Imagine this. You’re merrily queueing at the local coffee shop for a shot of espresso, while grinning from ear to ear about the sunny weather outside and how it is indeed a perfect day for a bike ride. When it’s your turn, you place your order, and the cashier says “that’ll be £1.50, plus £5 from the gentleman who came before you – which makes a total of £6.50”. Congratulations, you’ve just been the unhappy beneficiary of a whatever is the opposite of pay-it-forward scheme. Unlikely? Unrealistic, you could say? Think again. Just in the UK, the bill presented to young generations and those coming after them is a staggering £1,032.4 billion of debt. In the whole world, governments are leaving us with over $48,793 billion worth of IOUs.
At a public event in 2011, I asked then Parliamentary Under-Secretary of State for Children and Young Families, MP Tim Loughton, why the government wasn’t adopting a more long-term approach that would tackle not only ever-existing financial concerns, but also emerging environmental and social crises (unemployment and climate change, anyone?). His answer is worth listening to in full (segment ‘Young people and long term policy’), but to paraphrase the initial premise: the electorate is often asking for short-term results to start with.
Not being one of those who asked my government for short-term results, and knowing that most young people in my network hadn’t either, I puzzled: in this modern democratic governance of ours, are all voices represented? Is there something else that needs to be factored into the equation, in addition to individual needs and wants from those who enjoy representation? Is the system aiming at the right objectives to start with? Is it effective, in tackling common and urgent challenges (present and future)? And most relevantly: does it work as well as it could, to help build a cleaner, greener, and fairer world?
I now work for a small charity here in London called the Foundation for Democracy and Sustainable Development. Our answer to that last question is: we think it doesn’t, and we have an idea on how to fix it. What we need is a manifesto that shines the light on the future of our systems of democratic governance, something we can use to foster debate and action around equipping democracy to better tackle sustainability challenges.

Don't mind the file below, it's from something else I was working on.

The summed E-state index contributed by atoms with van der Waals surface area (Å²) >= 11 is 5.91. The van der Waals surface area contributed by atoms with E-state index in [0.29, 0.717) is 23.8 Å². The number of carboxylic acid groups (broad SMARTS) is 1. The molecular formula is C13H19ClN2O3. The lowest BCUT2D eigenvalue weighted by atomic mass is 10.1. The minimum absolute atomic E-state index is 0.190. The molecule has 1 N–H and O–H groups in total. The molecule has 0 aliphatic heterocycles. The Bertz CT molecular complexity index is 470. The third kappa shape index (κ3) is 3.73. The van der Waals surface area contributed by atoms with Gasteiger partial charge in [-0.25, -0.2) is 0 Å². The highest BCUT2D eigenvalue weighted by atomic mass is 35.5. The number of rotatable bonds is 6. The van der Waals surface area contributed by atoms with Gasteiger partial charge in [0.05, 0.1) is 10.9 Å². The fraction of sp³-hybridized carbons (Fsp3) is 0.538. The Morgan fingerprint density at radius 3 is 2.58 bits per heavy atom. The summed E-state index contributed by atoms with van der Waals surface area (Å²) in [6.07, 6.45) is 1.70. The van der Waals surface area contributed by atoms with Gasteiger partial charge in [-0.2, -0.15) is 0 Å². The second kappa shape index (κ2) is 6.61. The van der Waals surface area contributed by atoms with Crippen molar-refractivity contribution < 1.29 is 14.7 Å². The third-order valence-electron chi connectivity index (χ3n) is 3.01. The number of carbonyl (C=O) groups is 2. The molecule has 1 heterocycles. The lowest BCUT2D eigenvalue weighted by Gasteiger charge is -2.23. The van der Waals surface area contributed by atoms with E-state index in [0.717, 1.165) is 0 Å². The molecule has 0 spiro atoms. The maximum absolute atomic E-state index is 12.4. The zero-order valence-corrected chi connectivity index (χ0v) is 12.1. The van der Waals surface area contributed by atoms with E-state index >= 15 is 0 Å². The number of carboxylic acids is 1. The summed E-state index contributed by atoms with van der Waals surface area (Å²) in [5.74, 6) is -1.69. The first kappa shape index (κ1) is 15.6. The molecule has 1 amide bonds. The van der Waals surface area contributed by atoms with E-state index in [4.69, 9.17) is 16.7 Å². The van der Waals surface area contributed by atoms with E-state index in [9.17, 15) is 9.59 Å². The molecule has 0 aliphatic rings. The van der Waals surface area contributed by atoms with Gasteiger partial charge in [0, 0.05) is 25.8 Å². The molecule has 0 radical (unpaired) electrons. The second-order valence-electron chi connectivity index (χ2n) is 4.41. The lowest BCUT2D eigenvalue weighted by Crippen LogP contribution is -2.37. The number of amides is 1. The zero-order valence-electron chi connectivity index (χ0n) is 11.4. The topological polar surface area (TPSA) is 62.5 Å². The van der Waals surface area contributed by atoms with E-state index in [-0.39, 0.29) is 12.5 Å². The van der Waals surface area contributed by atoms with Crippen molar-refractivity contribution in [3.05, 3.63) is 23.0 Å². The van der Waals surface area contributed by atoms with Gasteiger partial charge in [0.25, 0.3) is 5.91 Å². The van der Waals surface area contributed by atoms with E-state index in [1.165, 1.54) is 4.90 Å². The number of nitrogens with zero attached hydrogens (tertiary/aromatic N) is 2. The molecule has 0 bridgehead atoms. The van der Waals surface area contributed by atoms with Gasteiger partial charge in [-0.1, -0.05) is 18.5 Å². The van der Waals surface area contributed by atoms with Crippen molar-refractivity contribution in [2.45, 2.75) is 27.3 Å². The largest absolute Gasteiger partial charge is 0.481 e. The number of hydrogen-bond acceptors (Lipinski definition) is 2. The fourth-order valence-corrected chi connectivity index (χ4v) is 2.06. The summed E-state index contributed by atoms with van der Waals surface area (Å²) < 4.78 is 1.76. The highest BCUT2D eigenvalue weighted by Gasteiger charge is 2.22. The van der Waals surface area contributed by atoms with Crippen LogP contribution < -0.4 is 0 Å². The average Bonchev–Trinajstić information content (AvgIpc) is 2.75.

This is what we think the final manifesto could look like: it’s going to be short (2-3 pages); open to sign-ons by individuals and organizations; containing vision, principles, and actions; and possibly in a jaw-dropping graphic design that makes people “ooh” and “aah” and “yes, that’s exactly the kind of thing I want to do something about”. And, true to the democratic principles we so passionately argue in favour of, we want to make the process of drafting such a manifesto as open and collaborative as possible.
As part of this process, we’ll be organizing with Otesha a workshop (on October 16th), which you’ll read more about on these pages in the next few weeks. If you can’t come, it’s alright and we won’t hold it against you – being the modern global charity we are, you can participate in our online consultation as well, and your input will be counted!
Small actions bring to big change, and even the smallest adjustments to the way we function as a democracy can have ripple effects that go a long way. As part of the generation that will feel that ripple effect, let’s build a better system of governance so we can reverse the trend and actually start paying it forward instead (while still enjoying the sun, our bike, and that delicious shot of espresso).